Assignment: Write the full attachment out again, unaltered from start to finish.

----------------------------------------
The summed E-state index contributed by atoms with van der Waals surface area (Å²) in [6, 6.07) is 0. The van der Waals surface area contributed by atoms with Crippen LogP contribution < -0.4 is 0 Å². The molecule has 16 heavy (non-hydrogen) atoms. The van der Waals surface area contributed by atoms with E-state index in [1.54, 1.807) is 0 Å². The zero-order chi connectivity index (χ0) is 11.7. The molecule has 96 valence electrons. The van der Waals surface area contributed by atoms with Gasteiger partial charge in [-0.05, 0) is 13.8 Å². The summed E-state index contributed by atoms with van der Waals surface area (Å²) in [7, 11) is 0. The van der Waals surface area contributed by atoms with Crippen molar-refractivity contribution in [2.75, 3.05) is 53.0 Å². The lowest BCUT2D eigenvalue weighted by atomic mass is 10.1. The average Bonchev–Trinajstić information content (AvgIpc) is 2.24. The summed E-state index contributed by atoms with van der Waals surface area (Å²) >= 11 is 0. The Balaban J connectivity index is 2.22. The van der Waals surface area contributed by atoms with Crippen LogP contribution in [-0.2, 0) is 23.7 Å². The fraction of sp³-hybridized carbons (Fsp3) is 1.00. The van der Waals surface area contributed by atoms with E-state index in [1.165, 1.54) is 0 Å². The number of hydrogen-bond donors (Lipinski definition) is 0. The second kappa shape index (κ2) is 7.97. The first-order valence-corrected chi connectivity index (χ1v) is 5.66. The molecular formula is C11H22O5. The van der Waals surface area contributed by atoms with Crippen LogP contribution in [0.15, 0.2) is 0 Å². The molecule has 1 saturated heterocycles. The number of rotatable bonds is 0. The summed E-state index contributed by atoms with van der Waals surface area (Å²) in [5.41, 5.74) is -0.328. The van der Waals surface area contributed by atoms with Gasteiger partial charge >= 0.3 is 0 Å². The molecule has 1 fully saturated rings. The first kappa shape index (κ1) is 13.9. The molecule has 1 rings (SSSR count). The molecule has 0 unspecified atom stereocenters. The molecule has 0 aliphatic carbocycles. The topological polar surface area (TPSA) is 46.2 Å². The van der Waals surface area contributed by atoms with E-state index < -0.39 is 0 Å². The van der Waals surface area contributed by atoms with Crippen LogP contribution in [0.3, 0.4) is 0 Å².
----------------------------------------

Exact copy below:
The summed E-state index contributed by atoms with van der Waals surface area (Å²) in [6, 6.07) is 0. The van der Waals surface area contributed by atoms with Crippen LogP contribution < -0.4 is 0 Å². The molecule has 16 heavy (non-hydrogen) atoms. The van der Waals surface area contributed by atoms with E-state index in [1.54, 1.807) is 0 Å². The zero-order chi connectivity index (χ0) is 11.7. The molecule has 96 valence electrons. The van der Waals surface area contributed by atoms with Gasteiger partial charge in [-0.05, 0) is 13.8 Å². The summed E-state index contributed by atoms with van der Waals surface area (Å²) in [7, 11) is 0. The van der Waals surface area contributed by atoms with Crippen molar-refractivity contribution in [2.75, 3.05) is 53.0 Å². The lowest BCUT2D eigenvalue weighted by atomic mass is 10.1. The average Bonchev–Trinajstić information content (AvgIpc) is 2.24. The summed E-state index contributed by atoms with van der Waals surface area (Å²) >= 11 is 0. The Balaban J connectivity index is 2.22. The van der Waals surface area contributed by atoms with Crippen LogP contribution in [-0.2, 0) is 23.7 Å². The fraction of sp³-hybridized carbons (Fsp3) is 1.00. The van der Waals surface area contributed by atoms with E-state index in [1.165, 1.54) is 0 Å². The number of hydrogen-bond donors (Lipinski definition) is 0. The second kappa shape index (κ2) is 7.97. The first-order valence-corrected chi connectivity index (χ1v) is 5.66. The molecular formula is C11H22O5. The van der Waals surface area contributed by atoms with Crippen LogP contribution in [0.15, 0.2) is 0 Å². The molecule has 1 saturated heterocycles. The number of rotatable bonds is 0. The summed E-state index contributed by atoms with van der Waals surface area (Å²) in [5.41, 5.74) is -0.328. The van der Waals surface area contributed by atoms with Gasteiger partial charge >= 0.3 is 0 Å². The molecule has 1 fully saturated rings. The first kappa shape index (κ1) is 13.9. The molecule has 1 rings (SSSR count). The molecule has 0 unspecified atom stereocenters. The molecule has 0 aliphatic carbocycles. The topological polar surface area (TPSA) is 46.2 Å². The van der Waals surface area contributed by atoms with E-state index < -0.39 is 0 Å². The van der Waals surface area contributed by atoms with Crippen LogP contribution in [0.3, 0.4) is 0 Å².